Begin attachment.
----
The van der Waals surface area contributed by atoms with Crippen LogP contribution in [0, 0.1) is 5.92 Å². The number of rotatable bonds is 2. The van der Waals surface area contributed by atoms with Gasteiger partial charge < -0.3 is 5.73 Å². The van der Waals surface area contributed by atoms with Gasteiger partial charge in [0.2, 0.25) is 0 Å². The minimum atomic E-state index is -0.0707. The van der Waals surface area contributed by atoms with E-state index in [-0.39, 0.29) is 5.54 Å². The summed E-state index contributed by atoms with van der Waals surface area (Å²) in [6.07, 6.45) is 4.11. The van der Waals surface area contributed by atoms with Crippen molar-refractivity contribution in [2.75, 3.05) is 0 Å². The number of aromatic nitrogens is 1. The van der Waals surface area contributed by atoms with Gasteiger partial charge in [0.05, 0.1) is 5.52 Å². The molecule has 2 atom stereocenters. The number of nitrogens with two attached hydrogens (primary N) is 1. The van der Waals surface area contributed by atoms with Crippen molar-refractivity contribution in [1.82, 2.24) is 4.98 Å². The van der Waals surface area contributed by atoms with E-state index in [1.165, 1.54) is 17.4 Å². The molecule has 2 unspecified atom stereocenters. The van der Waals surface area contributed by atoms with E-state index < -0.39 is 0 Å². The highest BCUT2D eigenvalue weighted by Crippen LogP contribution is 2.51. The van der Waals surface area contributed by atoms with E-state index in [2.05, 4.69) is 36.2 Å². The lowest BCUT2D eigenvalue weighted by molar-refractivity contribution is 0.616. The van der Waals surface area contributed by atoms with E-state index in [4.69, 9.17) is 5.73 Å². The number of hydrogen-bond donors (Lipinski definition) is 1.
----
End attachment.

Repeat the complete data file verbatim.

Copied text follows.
The van der Waals surface area contributed by atoms with Crippen LogP contribution in [0, 0.1) is 5.92 Å². The number of rotatable bonds is 2. The van der Waals surface area contributed by atoms with Gasteiger partial charge < -0.3 is 5.73 Å². The van der Waals surface area contributed by atoms with Gasteiger partial charge in [0.2, 0.25) is 0 Å². The minimum atomic E-state index is -0.0707. The van der Waals surface area contributed by atoms with E-state index in [-0.39, 0.29) is 5.54 Å². The summed E-state index contributed by atoms with van der Waals surface area (Å²) in [6.07, 6.45) is 4.11. The van der Waals surface area contributed by atoms with Crippen molar-refractivity contribution in [2.75, 3.05) is 0 Å². The number of aromatic nitrogens is 1. The van der Waals surface area contributed by atoms with Gasteiger partial charge in [0.05, 0.1) is 5.52 Å². The molecule has 2 atom stereocenters. The number of nitrogens with two attached hydrogens (primary N) is 1. The van der Waals surface area contributed by atoms with Crippen molar-refractivity contribution in [1.82, 2.24) is 4.98 Å². The van der Waals surface area contributed by atoms with E-state index in [1.165, 1.54) is 17.4 Å². The molecule has 2 unspecified atom stereocenters. The van der Waals surface area contributed by atoms with E-state index < -0.39 is 0 Å². The highest BCUT2D eigenvalue weighted by Crippen LogP contribution is 2.51. The van der Waals surface area contributed by atoms with E-state index in [2.05, 4.69) is 36.2 Å². The lowest BCUT2D eigenvalue weighted by molar-refractivity contribution is 0.616. The van der Waals surface area contributed by atoms with E-state index in [4.69, 9.17) is 5.73 Å². The number of hydrogen-bond donors (Lipinski definition) is 1.